- December 15, 2019
- Posted by: Scott Setterlund
- Category: associations, Business plans, communities, Community, Economics, Finance & accounting, HOA
Most Idaho HOA Board members don’t know, understand or value the importance of taking minutes at their meetings. They see them as an additional Board activity. Moreover, it’s likely that meeting minutes are full of typographical errors and contain colorful descriptions of the people at the meeting, rather than recording relevant issues.
Verbose and unfocused ramblings spell trouble as a public record for any homeowner’s association. Taking meeting minutes should matter to every member in the HOA, and should especially matter to each sitting Board member. Board meeting minutes are admissible in a court of law and can be used to defend the Board against lawsuits or could be used by a litigious homeowner to demonstrate a Board’s neglect. To protect the Board from being sued and the HOA from exposure to unanticipated assessments, taking meeting minutes is vital to a homeowner’s association.
Here are five good reasons to be concerned
Minutes offer their paying membership the basis of the Board’s decisions and the rationale behind them. New Boards should be able to piece together what happened in the past from the minutes.
Minutes are an outline of the issues discussed and serve to justify the Board’s actions. The minutes should always include all the important facts and should record the action taken by the Board.
Minutes serve as a reminder of future action. The Board can use the minutes as a record to evaluate the progress of projects by tracking them.
Minutes should offer relevant information to the entire membership who is not present at the formal meeting. Outsiders to the association, such as potential home buyers, real estate agents, title companies and financial institutions, can and do examine the minutes to judge the financial status and solvency of the association. The minutes should be accessible to the entire membership, so that they can evaluate the competency of the Board.
Minutes are confidential and can be used in court to prove the Board acted responsibly.
What to record
When taking minutes, set parameters. Most HOA Board members who take minutes agree that less is more and that the amount of detail the Board includes can sink or save them in court. During litigation, everything is examined. Boards can run into trouble if a member makes a defamatory remark, which is duly written down, or when it levies an assessment without explaining the reasons why. Be specific and concise to the issue.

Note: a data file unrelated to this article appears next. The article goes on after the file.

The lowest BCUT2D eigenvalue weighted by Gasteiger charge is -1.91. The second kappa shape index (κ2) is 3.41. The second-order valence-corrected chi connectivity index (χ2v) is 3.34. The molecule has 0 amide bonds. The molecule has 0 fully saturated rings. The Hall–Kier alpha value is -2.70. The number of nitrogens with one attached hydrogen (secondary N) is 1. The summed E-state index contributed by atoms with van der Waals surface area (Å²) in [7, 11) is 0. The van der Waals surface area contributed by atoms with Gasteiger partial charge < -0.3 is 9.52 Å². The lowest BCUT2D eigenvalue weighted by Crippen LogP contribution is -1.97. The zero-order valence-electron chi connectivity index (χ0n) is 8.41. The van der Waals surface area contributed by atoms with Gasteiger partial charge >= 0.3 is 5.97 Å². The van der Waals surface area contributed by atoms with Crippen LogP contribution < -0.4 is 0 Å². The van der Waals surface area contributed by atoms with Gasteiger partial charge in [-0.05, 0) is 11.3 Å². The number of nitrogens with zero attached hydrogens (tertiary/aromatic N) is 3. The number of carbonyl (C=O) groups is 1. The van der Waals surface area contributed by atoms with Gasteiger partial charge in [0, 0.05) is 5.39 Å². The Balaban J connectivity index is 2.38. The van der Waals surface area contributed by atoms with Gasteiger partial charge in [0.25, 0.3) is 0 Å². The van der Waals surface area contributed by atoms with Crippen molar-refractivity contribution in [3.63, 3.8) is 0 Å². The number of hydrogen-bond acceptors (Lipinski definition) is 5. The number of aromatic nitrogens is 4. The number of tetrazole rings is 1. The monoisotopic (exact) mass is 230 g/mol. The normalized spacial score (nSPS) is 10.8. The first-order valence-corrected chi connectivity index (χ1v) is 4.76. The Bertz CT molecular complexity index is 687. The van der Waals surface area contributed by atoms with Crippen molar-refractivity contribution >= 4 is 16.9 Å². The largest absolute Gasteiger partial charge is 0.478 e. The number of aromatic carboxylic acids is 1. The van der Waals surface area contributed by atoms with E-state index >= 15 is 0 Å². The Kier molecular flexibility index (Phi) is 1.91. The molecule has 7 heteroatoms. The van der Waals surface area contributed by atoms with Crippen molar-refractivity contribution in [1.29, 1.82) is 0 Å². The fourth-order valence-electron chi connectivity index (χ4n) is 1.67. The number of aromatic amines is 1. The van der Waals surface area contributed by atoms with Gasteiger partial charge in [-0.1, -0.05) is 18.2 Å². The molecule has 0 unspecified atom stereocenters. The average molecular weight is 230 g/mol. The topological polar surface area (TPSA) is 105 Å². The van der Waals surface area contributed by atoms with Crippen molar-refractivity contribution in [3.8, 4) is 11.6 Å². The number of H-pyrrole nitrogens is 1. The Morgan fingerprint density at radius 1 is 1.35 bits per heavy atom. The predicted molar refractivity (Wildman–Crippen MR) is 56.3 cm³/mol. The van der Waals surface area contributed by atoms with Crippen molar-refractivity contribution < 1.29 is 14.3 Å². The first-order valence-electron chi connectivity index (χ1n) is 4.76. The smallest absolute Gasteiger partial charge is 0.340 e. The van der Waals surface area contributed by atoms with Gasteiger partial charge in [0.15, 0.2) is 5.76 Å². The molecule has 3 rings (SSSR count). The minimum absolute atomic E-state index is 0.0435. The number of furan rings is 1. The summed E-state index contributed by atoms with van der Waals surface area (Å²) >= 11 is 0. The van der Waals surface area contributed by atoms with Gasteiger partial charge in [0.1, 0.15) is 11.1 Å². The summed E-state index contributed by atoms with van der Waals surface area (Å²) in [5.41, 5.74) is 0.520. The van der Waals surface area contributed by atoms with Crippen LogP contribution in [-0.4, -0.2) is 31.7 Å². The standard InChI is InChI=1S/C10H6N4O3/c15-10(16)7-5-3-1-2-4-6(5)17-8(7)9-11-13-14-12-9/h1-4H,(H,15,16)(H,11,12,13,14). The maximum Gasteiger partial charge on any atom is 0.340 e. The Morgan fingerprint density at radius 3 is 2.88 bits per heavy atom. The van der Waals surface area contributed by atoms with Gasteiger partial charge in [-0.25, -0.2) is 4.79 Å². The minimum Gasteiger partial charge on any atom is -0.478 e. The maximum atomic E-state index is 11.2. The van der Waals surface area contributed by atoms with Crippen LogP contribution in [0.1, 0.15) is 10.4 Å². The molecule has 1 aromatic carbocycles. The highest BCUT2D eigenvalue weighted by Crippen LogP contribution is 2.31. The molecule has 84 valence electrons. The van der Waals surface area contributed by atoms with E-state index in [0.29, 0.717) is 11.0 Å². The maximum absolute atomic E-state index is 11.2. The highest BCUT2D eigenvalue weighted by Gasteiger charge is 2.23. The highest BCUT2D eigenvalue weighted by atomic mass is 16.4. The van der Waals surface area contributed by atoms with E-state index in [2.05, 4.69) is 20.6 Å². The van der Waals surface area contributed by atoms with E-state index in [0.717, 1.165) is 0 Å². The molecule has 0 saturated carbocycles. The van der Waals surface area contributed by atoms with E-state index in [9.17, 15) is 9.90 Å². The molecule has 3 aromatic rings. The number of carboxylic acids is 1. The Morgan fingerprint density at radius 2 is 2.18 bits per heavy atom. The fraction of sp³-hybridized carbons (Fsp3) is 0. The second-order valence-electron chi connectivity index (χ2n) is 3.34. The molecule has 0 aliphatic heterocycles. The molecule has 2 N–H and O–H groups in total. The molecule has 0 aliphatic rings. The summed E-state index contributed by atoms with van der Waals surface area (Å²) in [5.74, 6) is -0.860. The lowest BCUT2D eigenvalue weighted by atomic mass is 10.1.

Accurate, But Plain-Vanilla
For better or worse, wording can also disguise tensions in the Board.
Perhaps there are arguments about a clubhouse needing repairs that result in a fist fight, broken glass or damaged furniture. The minutes should only report that “a very intense discussion” took place, adding that the homeowner’s association would be reimbursed for the “accidental damages.”
Careful wording is one step away from falsifying events, and that should be avoided.
Still looking for help?
MGM Association Management has been serving HOAs in Idaho for the past 20 years. They are an active member of the Community Association Institute, a national advocacy and legislative organization that provides guidance and oversight to over 34,000 members and 64 chapters across the United States. MGM is a strong advocate to the people who live in HOAs and they should be run accordingly. Their service style embraces the belief that engaged neighbors result in a more thriving community, reduced exposure to risks, and higher home values.
If more information on effective meeting minutes, contact MGM at (208) 846-9189 or go to www.gomgm.com.